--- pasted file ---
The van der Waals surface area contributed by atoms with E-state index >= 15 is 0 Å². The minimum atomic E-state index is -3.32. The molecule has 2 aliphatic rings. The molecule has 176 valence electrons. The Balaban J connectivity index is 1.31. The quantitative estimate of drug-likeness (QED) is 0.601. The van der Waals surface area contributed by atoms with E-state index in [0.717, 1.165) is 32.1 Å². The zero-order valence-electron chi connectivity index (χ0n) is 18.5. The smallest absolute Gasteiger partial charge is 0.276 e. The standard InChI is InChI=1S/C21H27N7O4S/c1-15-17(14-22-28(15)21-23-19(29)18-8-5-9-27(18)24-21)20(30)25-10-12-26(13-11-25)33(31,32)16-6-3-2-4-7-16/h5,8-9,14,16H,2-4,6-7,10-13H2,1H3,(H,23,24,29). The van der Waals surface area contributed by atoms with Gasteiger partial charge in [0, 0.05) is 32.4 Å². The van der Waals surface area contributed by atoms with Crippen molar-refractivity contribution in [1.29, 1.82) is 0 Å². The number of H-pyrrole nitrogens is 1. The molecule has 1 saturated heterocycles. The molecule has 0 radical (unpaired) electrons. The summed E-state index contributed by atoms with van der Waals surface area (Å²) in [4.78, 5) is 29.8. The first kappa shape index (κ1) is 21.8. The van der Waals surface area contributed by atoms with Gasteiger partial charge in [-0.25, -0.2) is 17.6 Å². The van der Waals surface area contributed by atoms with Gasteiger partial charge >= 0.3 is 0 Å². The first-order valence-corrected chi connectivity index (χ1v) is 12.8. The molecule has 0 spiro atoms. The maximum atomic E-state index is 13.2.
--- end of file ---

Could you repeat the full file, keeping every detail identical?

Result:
The van der Waals surface area contributed by atoms with E-state index >= 15 is 0 Å². The minimum atomic E-state index is -3.32. The molecule has 2 aliphatic rings. The molecule has 176 valence electrons. The Balaban J connectivity index is 1.31. The quantitative estimate of drug-likeness (QED) is 0.601. The van der Waals surface area contributed by atoms with E-state index in [0.717, 1.165) is 32.1 Å². The zero-order valence-electron chi connectivity index (χ0n) is 18.5. The smallest absolute Gasteiger partial charge is 0.276 e. The standard InChI is InChI=1S/C21H27N7O4S/c1-15-17(14-22-28(15)21-23-19(29)18-8-5-9-27(18)24-21)20(30)25-10-12-26(13-11-25)33(31,32)16-6-3-2-4-7-16/h5,8-9,14,16H,2-4,6-7,10-13H2,1H3,(H,23,24,29). The van der Waals surface area contributed by atoms with Gasteiger partial charge in [0, 0.05) is 32.4 Å². The van der Waals surface area contributed by atoms with Crippen molar-refractivity contribution in [1.29, 1.82) is 0 Å². The number of H-pyrrole nitrogens is 1. The molecule has 1 saturated heterocycles. The molecule has 0 radical (unpaired) electrons. The summed E-state index contributed by atoms with van der Waals surface area (Å²) in [4.78, 5) is 29.8. The first kappa shape index (κ1) is 21.8. The van der Waals surface area contributed by atoms with Gasteiger partial charge in [-0.25, -0.2) is 17.6 Å². The van der Waals surface area contributed by atoms with Gasteiger partial charge >= 0.3 is 0 Å². The first-order valence-corrected chi connectivity index (χ1v) is 12.8. The molecule has 0 spiro atoms. The maximum atomic E-state index is 13.2.